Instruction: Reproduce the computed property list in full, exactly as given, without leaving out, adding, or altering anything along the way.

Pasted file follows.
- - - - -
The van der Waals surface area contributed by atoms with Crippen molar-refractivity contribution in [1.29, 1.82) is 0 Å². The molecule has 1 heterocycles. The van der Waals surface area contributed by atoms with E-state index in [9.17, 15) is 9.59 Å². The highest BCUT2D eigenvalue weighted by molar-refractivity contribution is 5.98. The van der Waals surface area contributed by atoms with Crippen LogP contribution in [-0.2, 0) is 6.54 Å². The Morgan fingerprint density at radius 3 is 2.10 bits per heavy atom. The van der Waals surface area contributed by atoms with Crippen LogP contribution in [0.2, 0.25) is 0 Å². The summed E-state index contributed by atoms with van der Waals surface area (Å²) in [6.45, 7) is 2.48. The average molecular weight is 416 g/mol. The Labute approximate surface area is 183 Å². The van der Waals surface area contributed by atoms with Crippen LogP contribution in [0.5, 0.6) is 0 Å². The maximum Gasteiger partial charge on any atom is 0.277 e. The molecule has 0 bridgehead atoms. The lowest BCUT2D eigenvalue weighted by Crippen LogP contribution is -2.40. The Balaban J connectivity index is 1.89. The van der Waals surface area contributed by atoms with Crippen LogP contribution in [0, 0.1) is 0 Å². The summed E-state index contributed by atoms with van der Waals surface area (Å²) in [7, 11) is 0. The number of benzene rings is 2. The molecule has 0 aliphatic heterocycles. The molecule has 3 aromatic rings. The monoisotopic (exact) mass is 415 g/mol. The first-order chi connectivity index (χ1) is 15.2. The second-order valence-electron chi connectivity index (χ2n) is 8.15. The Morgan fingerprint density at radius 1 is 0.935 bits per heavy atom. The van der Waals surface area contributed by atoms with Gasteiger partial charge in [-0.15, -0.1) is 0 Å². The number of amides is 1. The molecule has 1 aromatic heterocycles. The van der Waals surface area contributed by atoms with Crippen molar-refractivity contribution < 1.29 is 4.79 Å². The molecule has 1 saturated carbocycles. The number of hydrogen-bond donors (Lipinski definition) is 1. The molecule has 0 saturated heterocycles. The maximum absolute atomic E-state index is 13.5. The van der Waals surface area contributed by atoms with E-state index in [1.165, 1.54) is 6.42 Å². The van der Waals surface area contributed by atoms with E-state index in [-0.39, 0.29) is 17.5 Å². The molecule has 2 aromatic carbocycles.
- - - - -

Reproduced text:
The van der Waals surface area contributed by atoms with Crippen molar-refractivity contribution in [1.29, 1.82) is 0 Å². The molecule has 1 heterocycles. The van der Waals surface area contributed by atoms with E-state index in [9.17, 15) is 9.59 Å². The highest BCUT2D eigenvalue weighted by molar-refractivity contribution is 5.98. The van der Waals surface area contributed by atoms with Crippen LogP contribution in [-0.2, 0) is 6.54 Å². The Morgan fingerprint density at radius 3 is 2.10 bits per heavy atom. The van der Waals surface area contributed by atoms with Crippen LogP contribution in [0.2, 0.25) is 0 Å². The summed E-state index contributed by atoms with van der Waals surface area (Å²) in [6.45, 7) is 2.48. The average molecular weight is 416 g/mol. The Labute approximate surface area is 183 Å². The van der Waals surface area contributed by atoms with Crippen LogP contribution in [0.5, 0.6) is 0 Å². The maximum Gasteiger partial charge on any atom is 0.277 e. The molecule has 0 bridgehead atoms. The lowest BCUT2D eigenvalue weighted by Crippen LogP contribution is -2.40. The Balaban J connectivity index is 1.89. The van der Waals surface area contributed by atoms with Crippen LogP contribution in [0, 0.1) is 0 Å². The summed E-state index contributed by atoms with van der Waals surface area (Å²) in [7, 11) is 0. The number of benzene rings is 2. The molecule has 0 aliphatic heterocycles. The molecule has 3 aromatic rings. The monoisotopic (exact) mass is 415 g/mol. The first-order chi connectivity index (χ1) is 15.2. The second-order valence-electron chi connectivity index (χ2n) is 8.15. The Morgan fingerprint density at radius 1 is 0.935 bits per heavy atom. The van der Waals surface area contributed by atoms with Gasteiger partial charge in [-0.15, -0.1) is 0 Å². The number of amides is 1. The molecule has 1 aromatic heterocycles. The van der Waals surface area contributed by atoms with Crippen molar-refractivity contribution < 1.29 is 4.79 Å². The molecule has 1 saturated carbocycles. The number of hydrogen-bond donors (Lipinski definition) is 1. The molecule has 0 saturated heterocycles. The maximum absolute atomic E-state index is 13.5. The van der Waals surface area contributed by atoms with E-state index in [1.165, 1.54) is 6.42 Å². The van der Waals surface area contributed by atoms with E-state index in [-0.39, 0.29) is 17.5 Å². The molecule has 2 aromatic carbocycles.